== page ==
Valerie Vande Panne

Using art to shine light on Shinola

While there is a ton of useful, eye-opening information on the site—including Shinola’s racist ads, exploitative remarks made by CEO Jacques Panis, and more—there isn’t a lot of humor in Modrak’s Shinola piece.

But there is a lot of humor in her media attacking Best Made Company—a luxury ax company—where you can buy an ax designed in New York City for just $348.

The website Modrak created, RemadeCo, replaces the ax for a luxury plunger. “Repeating the same words back until it’s annoying… using their words and shifting them slightly so the problems shine through,” is her tactic, and the point is made, hilariously, as you scroll through her website, looking at luxury plungers.

Modrak is in mild awe of the Best Made Company’s Facebook page (and, it seems, brand deification in general), where people will post things like “I’m drinking out of your blue enamel cup.”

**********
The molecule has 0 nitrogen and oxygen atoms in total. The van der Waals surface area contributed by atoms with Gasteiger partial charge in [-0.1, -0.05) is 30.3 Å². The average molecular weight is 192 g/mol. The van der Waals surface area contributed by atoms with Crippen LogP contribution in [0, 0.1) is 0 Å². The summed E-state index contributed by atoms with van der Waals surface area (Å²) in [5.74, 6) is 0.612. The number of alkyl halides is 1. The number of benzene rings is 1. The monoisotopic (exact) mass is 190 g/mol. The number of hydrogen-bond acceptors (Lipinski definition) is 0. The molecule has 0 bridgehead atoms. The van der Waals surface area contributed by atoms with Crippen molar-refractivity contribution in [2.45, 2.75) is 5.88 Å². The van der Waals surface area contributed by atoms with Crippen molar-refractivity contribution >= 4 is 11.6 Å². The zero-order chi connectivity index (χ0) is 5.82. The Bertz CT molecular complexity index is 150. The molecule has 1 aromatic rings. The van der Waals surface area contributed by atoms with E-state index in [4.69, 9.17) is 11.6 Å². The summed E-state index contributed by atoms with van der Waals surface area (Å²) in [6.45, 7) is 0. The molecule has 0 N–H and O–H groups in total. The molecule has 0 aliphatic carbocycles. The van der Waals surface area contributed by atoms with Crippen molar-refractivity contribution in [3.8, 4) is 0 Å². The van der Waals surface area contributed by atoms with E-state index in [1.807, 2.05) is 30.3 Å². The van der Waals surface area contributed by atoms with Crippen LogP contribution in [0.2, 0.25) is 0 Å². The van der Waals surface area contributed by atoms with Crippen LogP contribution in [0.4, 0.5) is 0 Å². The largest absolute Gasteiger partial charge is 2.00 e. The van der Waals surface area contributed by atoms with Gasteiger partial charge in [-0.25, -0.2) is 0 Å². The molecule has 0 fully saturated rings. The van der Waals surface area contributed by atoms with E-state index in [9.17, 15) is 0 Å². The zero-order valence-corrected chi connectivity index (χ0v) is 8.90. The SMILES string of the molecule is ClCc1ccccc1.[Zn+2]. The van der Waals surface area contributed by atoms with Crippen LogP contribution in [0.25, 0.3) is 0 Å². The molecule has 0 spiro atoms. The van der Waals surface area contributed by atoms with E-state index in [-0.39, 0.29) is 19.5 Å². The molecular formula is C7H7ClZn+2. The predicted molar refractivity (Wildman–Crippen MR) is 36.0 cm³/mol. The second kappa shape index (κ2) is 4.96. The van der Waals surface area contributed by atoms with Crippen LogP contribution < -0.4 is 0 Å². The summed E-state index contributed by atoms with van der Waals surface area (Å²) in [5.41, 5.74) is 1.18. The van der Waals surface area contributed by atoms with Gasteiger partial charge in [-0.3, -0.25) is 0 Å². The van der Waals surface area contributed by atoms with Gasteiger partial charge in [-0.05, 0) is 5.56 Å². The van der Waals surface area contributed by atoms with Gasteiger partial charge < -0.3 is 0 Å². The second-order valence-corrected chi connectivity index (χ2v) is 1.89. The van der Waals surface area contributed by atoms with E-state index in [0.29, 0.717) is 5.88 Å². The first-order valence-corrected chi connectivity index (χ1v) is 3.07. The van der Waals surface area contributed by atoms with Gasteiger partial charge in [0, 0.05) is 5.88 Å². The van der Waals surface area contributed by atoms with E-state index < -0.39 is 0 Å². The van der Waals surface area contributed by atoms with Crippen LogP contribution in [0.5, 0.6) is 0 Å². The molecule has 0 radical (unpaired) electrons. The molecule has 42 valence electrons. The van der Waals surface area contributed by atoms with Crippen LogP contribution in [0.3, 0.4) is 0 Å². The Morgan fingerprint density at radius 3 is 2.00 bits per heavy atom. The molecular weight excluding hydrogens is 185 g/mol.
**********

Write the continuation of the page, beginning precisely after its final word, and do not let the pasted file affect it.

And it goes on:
“I don’t get that,” she says. “Seeking approval from a brand? Why would someone want to be patted on the head by this company?”

She urges consumers to “Stop buying colonialist versions of Detroit and blackness. Do not buy Shinola products.”

And maybe consider that brands aren’t human, and that a luxury ax isn’t going to magically turn you into a rugged woodsman any more than drinking out of a blue enamel cup will.

But until our shared society has a collective epiphany, and as long as brands continue to tell ridiculous, slick stories, Modrak will continue to question, and produce art that makes it hard to look away or to deny what the true message behind the brand is.

See more of Rebekah Modrak’s work at


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